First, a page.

Germany has decided not to renew the residency permits of about 100 Syrian refugees who left the country for Syria to visit their relatives located in areas deemed "safe."
By taking this blunt step, the German government has shown the limits of its understanding regarding the status of refugees.
At first sight, this looks almost rational: If anybody had to leave one's country because of vital threats such as murder, rape, blind bombing, gas attacks and the absence of any kind of statehood or protection, it would take the disappearance of these threats and implementation of a modicum of security to travel back.
However, if the situation in Syria (always changing daily, sometimes hourly) is taken into consideration, such an analysis falls very short of explaining the real issue. There are in fact about 8 million refugees who left Syria, and around 9 million refugees who left their homes and belongings within Syria.
Out of a population of 24 million inhabitants, perhaps three-quarters of a million has been slaughtered and 70 percent have been displaced, forcibly or under duress.
Nobody exactly knows who controls which part of Syria. The U.S. presence gives some hope for a return in a limited number of regions; Turkish forces hold two important strategic places in northwest Syria. There are people who have been relocated in safe areas already, without definitely being too optimistic about a swift return of the migrants.
Now, if a very limited number of migrants out of Syria have had the opportunity to find and contact relatives relocated in safer parts of Syria, it is very understandable that they would do everything to see each other. To see and give each other some hope, in a civil war (or perhaps more accurately civilian slaughtering) that has been going on for seven years.
There have also been a number of refugees who took the trip back to Syria, to safe havens, to meet with their surviving relatives or friends. This is definitely not the beginning of a diplomatic solution, perhaps only the beginning of ending the slaughter in Syria.
The main opposition party in Turkey, through the declarations made by its leader and its candidate for the presidential elections, took a very similar stance as Germany regarding those refugees who went back to Syria to meet their relatives or friends.
This is indeed a very bad idea, to pinpoint these people (a very tiny minority) who have decided to go and visit their surviving family and friends in Ramadan which is a holy month for Muslims. Turkey has been the only country not to take any stringent measures to stop the inflow of refugees from Syria and Iraq, saving millions of people from vital threats. There are around 4 million refugees, almost exclusively Arabs and some Afghans, also Kurds, living in Turkey. Only 6 percent of these people still live in humanitarian camps, the rest have been integrated within the society and live alongside Turkish citizens without any realconflict situations.No political movement, up to now, has used the misfortune of these 4 million people as a political argument. This is one of the real issues Turkish society can be justifiably proud of.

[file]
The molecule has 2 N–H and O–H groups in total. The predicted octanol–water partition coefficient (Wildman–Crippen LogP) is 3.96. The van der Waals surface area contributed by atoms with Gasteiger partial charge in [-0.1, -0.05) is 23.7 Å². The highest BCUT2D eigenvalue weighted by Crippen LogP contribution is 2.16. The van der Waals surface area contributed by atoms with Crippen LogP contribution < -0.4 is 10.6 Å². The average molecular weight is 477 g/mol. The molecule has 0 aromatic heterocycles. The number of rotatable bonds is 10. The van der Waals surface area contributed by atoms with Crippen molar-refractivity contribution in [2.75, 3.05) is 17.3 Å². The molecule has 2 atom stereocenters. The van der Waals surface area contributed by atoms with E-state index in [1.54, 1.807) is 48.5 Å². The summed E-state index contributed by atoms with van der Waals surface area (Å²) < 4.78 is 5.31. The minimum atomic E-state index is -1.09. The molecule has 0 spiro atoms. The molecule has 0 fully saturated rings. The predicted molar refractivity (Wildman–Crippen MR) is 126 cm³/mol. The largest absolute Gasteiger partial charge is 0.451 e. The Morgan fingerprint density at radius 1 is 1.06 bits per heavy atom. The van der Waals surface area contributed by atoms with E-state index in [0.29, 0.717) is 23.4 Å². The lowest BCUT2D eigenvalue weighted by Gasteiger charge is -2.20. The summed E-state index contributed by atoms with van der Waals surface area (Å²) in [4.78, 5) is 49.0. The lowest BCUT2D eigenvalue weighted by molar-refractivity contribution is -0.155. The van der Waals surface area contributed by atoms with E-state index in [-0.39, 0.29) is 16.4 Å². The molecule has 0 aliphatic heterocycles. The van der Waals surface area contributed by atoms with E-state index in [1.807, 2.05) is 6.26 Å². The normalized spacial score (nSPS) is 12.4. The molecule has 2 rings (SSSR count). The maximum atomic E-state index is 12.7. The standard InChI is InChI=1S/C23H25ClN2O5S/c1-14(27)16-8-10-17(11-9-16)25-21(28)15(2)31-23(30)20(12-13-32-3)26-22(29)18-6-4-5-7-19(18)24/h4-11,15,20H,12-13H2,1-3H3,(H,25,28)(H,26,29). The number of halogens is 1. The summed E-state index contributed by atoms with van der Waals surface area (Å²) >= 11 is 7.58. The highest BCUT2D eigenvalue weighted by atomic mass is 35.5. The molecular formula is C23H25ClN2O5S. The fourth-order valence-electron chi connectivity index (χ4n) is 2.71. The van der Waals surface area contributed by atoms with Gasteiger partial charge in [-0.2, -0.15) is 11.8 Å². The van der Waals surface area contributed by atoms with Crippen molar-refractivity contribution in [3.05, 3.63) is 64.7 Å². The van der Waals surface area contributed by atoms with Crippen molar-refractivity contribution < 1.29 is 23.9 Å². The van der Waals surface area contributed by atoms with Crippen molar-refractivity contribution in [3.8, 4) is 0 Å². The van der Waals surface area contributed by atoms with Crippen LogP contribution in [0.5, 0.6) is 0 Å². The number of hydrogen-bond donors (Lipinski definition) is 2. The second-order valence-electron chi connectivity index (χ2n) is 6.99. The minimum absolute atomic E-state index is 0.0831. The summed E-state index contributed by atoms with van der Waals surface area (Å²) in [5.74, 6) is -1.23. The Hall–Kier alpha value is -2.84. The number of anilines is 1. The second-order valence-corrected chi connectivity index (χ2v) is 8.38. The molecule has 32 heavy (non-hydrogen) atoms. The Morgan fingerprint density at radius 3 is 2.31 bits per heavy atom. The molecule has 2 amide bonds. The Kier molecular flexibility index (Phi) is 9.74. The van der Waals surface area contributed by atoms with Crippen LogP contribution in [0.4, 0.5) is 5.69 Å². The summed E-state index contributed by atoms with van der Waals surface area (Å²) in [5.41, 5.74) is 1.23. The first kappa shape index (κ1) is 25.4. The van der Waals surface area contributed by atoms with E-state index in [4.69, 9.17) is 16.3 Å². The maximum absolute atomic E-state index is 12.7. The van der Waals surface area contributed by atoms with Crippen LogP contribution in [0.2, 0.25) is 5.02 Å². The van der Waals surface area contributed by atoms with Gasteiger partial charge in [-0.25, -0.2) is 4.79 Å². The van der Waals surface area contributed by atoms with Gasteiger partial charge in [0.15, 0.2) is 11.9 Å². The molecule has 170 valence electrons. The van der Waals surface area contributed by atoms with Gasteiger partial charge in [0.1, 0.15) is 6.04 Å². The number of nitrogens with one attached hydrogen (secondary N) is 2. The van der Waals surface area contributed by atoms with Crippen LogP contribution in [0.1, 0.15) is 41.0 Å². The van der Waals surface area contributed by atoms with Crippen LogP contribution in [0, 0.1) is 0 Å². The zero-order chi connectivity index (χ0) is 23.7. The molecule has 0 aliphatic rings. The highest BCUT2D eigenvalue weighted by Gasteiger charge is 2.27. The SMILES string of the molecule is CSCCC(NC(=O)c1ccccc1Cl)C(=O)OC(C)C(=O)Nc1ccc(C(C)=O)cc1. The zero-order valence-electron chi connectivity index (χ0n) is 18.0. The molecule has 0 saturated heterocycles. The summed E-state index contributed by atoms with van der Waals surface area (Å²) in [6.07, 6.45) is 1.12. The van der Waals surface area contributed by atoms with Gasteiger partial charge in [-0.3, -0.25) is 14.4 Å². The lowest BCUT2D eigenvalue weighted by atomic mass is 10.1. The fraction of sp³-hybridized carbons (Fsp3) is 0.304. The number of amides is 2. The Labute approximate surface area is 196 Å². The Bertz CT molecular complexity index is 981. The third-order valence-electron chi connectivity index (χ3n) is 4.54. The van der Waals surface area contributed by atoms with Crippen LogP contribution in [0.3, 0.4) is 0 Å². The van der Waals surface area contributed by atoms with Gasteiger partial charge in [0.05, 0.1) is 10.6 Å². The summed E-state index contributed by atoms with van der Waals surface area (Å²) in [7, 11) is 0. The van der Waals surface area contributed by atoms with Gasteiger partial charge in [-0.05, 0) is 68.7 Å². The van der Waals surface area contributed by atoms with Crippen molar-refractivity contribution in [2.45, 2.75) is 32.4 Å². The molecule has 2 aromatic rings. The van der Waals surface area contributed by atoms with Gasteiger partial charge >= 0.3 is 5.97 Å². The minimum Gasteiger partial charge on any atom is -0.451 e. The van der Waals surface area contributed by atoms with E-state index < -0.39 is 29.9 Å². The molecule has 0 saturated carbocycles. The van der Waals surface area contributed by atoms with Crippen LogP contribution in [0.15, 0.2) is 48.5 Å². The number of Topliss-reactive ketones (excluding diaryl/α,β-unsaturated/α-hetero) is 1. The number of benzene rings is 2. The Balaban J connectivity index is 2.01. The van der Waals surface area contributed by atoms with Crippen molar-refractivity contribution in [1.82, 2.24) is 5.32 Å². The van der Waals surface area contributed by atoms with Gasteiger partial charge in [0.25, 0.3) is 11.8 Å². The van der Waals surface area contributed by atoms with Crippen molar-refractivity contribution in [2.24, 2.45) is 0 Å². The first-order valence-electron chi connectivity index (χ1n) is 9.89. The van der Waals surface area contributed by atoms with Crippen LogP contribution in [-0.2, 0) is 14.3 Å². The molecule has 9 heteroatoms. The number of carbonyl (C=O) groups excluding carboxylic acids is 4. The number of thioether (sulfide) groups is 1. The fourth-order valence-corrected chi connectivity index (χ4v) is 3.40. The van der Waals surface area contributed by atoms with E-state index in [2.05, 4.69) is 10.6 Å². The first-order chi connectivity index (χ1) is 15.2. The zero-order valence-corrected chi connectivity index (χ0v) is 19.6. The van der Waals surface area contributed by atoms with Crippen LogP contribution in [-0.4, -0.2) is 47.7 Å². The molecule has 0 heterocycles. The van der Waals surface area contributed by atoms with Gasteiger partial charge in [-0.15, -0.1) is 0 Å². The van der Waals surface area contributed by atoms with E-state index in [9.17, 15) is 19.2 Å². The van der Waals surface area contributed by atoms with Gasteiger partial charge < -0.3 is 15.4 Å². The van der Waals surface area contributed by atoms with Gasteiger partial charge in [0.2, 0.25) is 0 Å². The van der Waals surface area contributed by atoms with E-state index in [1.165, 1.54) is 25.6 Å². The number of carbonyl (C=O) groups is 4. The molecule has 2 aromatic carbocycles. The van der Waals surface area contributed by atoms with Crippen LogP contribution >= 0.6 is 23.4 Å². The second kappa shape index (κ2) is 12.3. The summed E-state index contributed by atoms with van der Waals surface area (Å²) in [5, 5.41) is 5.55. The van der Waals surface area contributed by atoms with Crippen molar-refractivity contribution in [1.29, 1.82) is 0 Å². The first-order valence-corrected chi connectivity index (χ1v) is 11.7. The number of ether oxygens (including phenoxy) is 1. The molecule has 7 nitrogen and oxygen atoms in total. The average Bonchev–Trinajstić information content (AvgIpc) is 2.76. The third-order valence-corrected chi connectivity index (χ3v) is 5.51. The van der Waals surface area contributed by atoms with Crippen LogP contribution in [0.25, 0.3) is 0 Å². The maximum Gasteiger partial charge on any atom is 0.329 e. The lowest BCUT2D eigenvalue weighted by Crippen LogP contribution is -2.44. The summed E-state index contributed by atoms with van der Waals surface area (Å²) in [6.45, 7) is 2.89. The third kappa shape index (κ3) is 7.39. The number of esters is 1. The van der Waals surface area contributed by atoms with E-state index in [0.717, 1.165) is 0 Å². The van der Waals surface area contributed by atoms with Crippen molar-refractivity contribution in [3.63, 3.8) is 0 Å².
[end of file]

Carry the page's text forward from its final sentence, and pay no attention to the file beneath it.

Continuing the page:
A number of studies have been carried out among the migrants by extremely proficient researchers and academicians, including professors Emre Erdoğan, Pınar Uyan Semerci and Ayhan Kaya. It appears that a very large majority of the migrants do not see any real perspective of going back. Three out of four refugees would like to remain in Turkey and see a future within the Turkish republic.To cut short fascistic and xenophobic threats, Turkish society, including all political forces, should examine and try to solve the integration problems of these migrants. They are, in their immense majority, grateful to Turkey for the hospitability shown.
What is necessary, especially for opposition forces claiming to increase and better democratic rights and freedoms in Turkey, is to devise the possibility to understand the refugees, instead of spreading gasoline over a burning fire, by asking some Syrians who visited safe havens in Syria to go back home definitely. Maybe such demands will find an accommodating ear among parts of the population. Nevertheless, once such xenophobic rhetoric is ignited, it quickly gets out of hand and creates immense problems within society.
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